If you would like help sizing the correct Cabinet Cooler System for your enclosures, give us a call.

Brian Farno
Application Engineer 

Quality Of A Knock Off and Racing Motorcycles

That’s right folks, the first track day of the year is getting close.  The first for this year will be held at Putnam Park Road Course, with Midwest Cafe Racers Association.  We will be heading out on Friday, April 19th, for the weekend.  The preparations already began a few weeks ago, actually over a month ago.  This year I am not only prepping my track bike, but also my friends track bike.   The best part is, I am learning more and more about his bike, and the bells and whistles that it has.

One of the many parts to prepping the bike for the track was changing out the coolant to a non-glycol based coolant, changing the tires, removing all glass / plastic from the bike.  Not to mention drilling and safety wiring the oil filler cap, oil drain plug, and oil filter.  Those are simply the necessities, we have taken it a step further and changed out some other stock parts for nicer track ready parts.  The main obstacle has been that he elected to go with a non-branded rear set foot control.  These were copies of a very large name brand rear set foot control.  Everything seemed to fit together until I went to install the shift linkage.  The linkage length should be 9″ long, the one they sent with the new set was actually 9-5/8″ long.  Because of this it actually placed the shift lever about 3″ too low and will not work.   Luckily, I have the knowledge and ability to modify things like this.  After cutting the extra length off and re-tapping the hole, the linkage is now to the correct length on the bike, and ready to go racing.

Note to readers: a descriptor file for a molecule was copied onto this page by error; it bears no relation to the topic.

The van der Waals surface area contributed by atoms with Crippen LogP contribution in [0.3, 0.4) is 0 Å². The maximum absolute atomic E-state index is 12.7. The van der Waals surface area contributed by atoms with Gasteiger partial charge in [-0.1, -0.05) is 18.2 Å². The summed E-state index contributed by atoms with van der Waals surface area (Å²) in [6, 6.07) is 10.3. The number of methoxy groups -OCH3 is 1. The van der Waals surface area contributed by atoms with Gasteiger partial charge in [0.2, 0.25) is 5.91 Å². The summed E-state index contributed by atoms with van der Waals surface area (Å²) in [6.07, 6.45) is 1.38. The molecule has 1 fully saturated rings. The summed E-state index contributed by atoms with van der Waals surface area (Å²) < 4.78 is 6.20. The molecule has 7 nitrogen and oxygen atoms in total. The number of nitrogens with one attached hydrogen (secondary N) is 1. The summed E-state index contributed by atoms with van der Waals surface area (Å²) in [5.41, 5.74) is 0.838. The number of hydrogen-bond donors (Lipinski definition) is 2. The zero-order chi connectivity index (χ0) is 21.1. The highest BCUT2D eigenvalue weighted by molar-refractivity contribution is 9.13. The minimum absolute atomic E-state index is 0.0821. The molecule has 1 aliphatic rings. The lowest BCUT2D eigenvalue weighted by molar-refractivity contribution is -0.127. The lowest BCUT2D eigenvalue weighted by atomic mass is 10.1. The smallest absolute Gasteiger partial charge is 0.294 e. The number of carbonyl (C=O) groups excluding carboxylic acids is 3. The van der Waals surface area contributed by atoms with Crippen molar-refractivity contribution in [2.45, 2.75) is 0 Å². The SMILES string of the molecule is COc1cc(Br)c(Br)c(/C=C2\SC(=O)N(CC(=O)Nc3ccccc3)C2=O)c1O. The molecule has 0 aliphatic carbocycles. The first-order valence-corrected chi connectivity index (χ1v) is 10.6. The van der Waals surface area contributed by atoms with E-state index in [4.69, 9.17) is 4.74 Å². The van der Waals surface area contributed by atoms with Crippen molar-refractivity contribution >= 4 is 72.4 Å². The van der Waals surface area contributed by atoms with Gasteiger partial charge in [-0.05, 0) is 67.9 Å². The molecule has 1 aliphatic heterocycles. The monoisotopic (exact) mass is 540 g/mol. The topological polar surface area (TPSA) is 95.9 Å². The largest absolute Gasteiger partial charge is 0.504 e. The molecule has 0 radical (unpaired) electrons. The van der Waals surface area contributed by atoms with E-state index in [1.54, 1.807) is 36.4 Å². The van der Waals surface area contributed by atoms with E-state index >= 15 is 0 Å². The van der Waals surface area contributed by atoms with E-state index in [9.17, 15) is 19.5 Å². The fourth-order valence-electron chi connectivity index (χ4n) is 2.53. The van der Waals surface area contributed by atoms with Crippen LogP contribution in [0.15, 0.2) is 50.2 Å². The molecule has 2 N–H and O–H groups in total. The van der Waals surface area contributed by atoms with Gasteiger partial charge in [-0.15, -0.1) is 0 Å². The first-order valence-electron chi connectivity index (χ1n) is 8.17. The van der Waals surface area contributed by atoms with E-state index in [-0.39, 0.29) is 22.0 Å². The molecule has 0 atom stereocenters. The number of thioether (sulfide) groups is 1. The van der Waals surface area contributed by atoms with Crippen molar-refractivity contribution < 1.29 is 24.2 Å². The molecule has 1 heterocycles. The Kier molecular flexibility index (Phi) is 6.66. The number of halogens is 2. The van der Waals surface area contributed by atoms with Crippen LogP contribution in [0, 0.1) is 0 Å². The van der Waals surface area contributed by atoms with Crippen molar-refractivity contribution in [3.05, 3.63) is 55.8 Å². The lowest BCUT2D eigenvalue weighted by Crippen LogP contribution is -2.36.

IMG_2363 IMG_2364

The point to the story is this:  my friend went with the company who said they were just as good if not better than the big name brand, yet considerably cheaper and not made locally.  In the end the quality of the product was not what they made claims of over the internet and they don’t have near the level of support that the brand name does.  After some fixing, the units will work but it could have been a costly replacement as the manufacturer of these doesn’t stand directly behind their product.